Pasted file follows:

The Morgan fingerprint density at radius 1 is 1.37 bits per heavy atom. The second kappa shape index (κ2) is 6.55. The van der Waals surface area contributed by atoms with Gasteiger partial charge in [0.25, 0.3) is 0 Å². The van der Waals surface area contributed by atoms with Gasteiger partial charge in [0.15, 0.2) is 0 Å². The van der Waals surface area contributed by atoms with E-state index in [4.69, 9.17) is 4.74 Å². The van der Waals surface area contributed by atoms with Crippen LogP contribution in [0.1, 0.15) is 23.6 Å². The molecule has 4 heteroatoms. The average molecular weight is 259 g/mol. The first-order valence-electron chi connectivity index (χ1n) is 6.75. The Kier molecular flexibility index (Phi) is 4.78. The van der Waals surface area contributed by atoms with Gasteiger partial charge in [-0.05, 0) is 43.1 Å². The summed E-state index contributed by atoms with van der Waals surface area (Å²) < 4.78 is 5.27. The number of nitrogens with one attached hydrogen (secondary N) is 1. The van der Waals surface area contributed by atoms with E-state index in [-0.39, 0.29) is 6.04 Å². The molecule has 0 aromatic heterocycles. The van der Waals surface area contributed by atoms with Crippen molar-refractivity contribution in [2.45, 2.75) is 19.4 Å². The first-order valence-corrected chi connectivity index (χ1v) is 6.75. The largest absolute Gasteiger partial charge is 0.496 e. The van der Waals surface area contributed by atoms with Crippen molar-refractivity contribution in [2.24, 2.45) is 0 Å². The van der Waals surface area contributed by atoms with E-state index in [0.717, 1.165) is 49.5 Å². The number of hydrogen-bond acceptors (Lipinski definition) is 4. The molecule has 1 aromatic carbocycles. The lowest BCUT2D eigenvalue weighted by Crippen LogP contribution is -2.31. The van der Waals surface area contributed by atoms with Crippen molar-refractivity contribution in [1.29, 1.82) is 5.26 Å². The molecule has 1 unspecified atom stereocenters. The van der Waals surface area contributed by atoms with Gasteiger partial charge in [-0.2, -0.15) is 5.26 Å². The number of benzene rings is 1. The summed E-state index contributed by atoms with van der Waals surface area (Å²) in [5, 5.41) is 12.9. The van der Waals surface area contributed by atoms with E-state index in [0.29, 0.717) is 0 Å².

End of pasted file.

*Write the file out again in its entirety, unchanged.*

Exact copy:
The Morgan fingerprint density at radius 1 is 1.37 bits per heavy atom. The second kappa shape index (κ2) is 6.55. The van der Waals surface area contributed by atoms with Gasteiger partial charge in [0.25, 0.3) is 0 Å². The van der Waals surface area contributed by atoms with Gasteiger partial charge in [0.15, 0.2) is 0 Å². The van der Waals surface area contributed by atoms with E-state index in [4.69, 9.17) is 4.74 Å². The van der Waals surface area contributed by atoms with Crippen LogP contribution in [0.1, 0.15) is 23.6 Å². The molecule has 4 heteroatoms. The average molecular weight is 259 g/mol. The first-order valence-electron chi connectivity index (χ1n) is 6.75. The Kier molecular flexibility index (Phi) is 4.78. The van der Waals surface area contributed by atoms with Gasteiger partial charge in [-0.05, 0) is 43.1 Å². The summed E-state index contributed by atoms with van der Waals surface area (Å²) < 4.78 is 5.27. The number of nitrogens with one attached hydrogen (secondary N) is 1. The van der Waals surface area contributed by atoms with E-state index in [-0.39, 0.29) is 6.04 Å². The molecule has 0 aromatic heterocycles. The van der Waals surface area contributed by atoms with Crippen molar-refractivity contribution in [2.45, 2.75) is 19.4 Å². The first-order valence-corrected chi connectivity index (χ1v) is 6.75. The largest absolute Gasteiger partial charge is 0.496 e. The van der Waals surface area contributed by atoms with Crippen molar-refractivity contribution in [2.24, 2.45) is 0 Å². The van der Waals surface area contributed by atoms with E-state index in [0.717, 1.165) is 49.5 Å². The number of hydrogen-bond acceptors (Lipinski definition) is 4. The molecule has 1 aromatic carbocycles. The lowest BCUT2D eigenvalue weighted by Crippen LogP contribution is -2.31. The van der Waals surface area contributed by atoms with Crippen molar-refractivity contribution in [1.29, 1.82) is 5.26 Å². The molecule has 1 unspecified atom stereocenters. The van der Waals surface area contributed by atoms with Gasteiger partial charge in [-0.2, -0.15) is 5.26 Å². The number of benzene rings is 1. The summed E-state index contributed by atoms with van der Waals surface area (Å²) in [5, 5.41) is 12.9. The van der Waals surface area contributed by atoms with E-state index in [0.29, 0.717) is 0 Å².